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Golf: Bigger Balls? It’s Been Done Before

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Stan Sutherland
Stan Sutherland

‘Greg Norman, Jack Nicklaus, and Tom Watson think that the golf ball goes too far, and they're not shy about telling people either.’ So writes Eric Barzeski at The Sand Trap in an article dated July 11 2005.

Six years later and it’s still being said that in spite of the evidence that technological advances in the golf ball  and club manufacturer are making great golf courses obsolete. The golfing powers that be are reluctant to address the issue because of a possible legal backlash from manufacturers.

And not content with doing nothing about the golf ball issue they appear to be OK with recent technological wizardry which is capable of producing a golf ball that flies further, and other good things, and still complies with the regulations.

John Paul Newport at the WSJ presents a fascinating look at the new range of Nike golf balls being used by the tour players.

John writes, ‘If the resin core inside the 20XI were the same size as the rubber core of a standard ball, it would fly 20 yards farther.

The core has to be smaller, of course, to comply with USGA regulations. But it nevertheless creates a new set of playing characteristics that the pros have to get used to. In general, the 20IX series balls fly faster and spin less off the driver, spin more off the short irons and maintain their altitude longer than do the Tour One series balls.’

What got me going on the subject of golf balls was an article by Jaime Diaz, ‘My Five: Most Controversial Innovations’ and one of them is the size of the golf ball.

The wee 1.62 inch ball was in use when I started playing golf in Scotland and it wasn’t until 1966 when I moved to Canada I was introduced to the bigger American 1.68  inch ball.

I never took the trouble to investigate why the two sizes of golf ball and jokingly assumed that it was just another case of the Yanks wishing to be different. But not so according to Jaime’s article.

In 1931 the USGA was concerned about the ball going too far, and started to work on an acceptable solution and in 1932, the 1.68 diameter ball became the must-play ball size; well at least for a while, only in America.

Jaime writes, ‘…in essence, the only ball "rollback" in the history of the game.' And it looks like being the last.

The recent regulation changes for groove design merely a ploy to distract the attention of those concerned about technological advances making great golf courses obsolete. As well as the  other major issue of new golf courses gobbling up even larger tracks of land and amounts of water to the disgust of the environmentalists.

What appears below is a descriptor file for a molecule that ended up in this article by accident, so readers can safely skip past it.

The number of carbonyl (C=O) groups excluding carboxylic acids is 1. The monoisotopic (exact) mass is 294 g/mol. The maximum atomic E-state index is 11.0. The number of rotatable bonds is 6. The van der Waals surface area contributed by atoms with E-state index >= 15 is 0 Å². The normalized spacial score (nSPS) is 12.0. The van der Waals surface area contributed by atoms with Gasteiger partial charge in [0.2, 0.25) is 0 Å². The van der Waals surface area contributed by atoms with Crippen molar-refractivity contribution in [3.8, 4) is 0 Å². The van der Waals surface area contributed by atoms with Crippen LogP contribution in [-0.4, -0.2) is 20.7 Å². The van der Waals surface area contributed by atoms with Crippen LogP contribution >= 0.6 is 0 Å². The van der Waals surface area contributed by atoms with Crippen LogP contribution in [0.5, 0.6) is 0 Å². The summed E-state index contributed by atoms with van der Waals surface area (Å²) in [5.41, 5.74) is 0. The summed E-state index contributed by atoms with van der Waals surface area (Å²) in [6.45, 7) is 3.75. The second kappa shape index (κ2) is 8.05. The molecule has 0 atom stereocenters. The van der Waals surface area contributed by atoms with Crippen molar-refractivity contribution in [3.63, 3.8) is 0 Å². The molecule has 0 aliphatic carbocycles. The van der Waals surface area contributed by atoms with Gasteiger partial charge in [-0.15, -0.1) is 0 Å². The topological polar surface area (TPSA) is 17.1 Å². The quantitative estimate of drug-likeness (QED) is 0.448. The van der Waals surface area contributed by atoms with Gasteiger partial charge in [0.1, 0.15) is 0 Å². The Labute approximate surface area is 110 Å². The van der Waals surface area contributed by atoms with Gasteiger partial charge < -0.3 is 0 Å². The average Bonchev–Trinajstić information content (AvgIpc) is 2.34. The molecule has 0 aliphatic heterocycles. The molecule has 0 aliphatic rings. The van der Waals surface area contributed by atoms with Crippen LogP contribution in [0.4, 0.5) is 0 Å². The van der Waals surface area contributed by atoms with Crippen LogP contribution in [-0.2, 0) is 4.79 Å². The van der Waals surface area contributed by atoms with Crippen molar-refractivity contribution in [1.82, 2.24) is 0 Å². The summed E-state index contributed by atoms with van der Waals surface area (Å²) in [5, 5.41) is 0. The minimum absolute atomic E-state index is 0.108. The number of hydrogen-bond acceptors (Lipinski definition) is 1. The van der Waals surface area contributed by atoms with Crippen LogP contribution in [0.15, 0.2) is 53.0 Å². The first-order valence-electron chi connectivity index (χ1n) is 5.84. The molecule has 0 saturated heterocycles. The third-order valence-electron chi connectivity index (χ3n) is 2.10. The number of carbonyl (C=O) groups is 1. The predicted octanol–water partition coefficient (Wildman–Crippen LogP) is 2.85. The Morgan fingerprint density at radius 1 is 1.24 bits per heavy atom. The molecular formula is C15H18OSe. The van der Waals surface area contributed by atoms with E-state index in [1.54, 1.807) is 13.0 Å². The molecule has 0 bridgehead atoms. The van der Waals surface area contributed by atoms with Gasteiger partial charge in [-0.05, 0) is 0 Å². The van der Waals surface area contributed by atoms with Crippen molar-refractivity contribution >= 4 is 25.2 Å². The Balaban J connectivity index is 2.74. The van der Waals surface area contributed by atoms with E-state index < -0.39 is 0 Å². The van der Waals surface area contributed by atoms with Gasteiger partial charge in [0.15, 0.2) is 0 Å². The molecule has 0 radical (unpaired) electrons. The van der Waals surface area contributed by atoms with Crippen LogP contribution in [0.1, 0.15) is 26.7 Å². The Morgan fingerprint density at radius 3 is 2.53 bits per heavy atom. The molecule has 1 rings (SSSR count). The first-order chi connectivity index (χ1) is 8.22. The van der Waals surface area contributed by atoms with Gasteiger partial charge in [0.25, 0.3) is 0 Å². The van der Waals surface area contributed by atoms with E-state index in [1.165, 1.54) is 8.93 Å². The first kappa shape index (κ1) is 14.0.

A look at another ‘Controversial Innovation’ gives rise to the subject of the thought processes of those who make the decisions.

In the early 1960’s there was a move to putters designed for croquet-style putting however in 1967 they were banned.

And then in the mid ‘80’s the long putter -- a 52-inch model – made its presence felt and ‘Rocco Mediate at the 1991 Doral-Ryder Open became the first to win on the PGA Tour with a long putter.’

Jaime writes, ‘Tom Watson has consistently maintained that "it isn't a golf stroke." But the USGA has taken a more permissive approach than it did on croquet putting, ruling that long putters "are not detrimental to the game. In fact, they may enable some people to play who may not otherwise be able to do so."

If playing with a long-putter which "may enable some people to play who may not otherwise be able to do so."

Pray tell me why is a croquet-style putter not permitted?

To which executive director of the day, Joe Dey would reply, “The game of golf was becoming bizarre. It was some other game, part croquet, part shuffleboard and part the posture of Mohammedan prayer."

Here’s the links to Eric John and Jaime

Thought for the day.

"I agree with Jack a hundred percent. The golf ball ought to be pulled back. Golf courses are being made too long. Look what they have to do at St. Andrews." – Tom Watson

Not to worry Tom. Problem solved, we’ll simply turn the 18th ‘Tom Morris’ into a Par-3. Or perhaps relocate the famous 'Road Hole' green and push the 18th tee back a wee bit.

Don't laugh. They moved the 17th tee back for The Open to the absolute disgust of many golf course architects.



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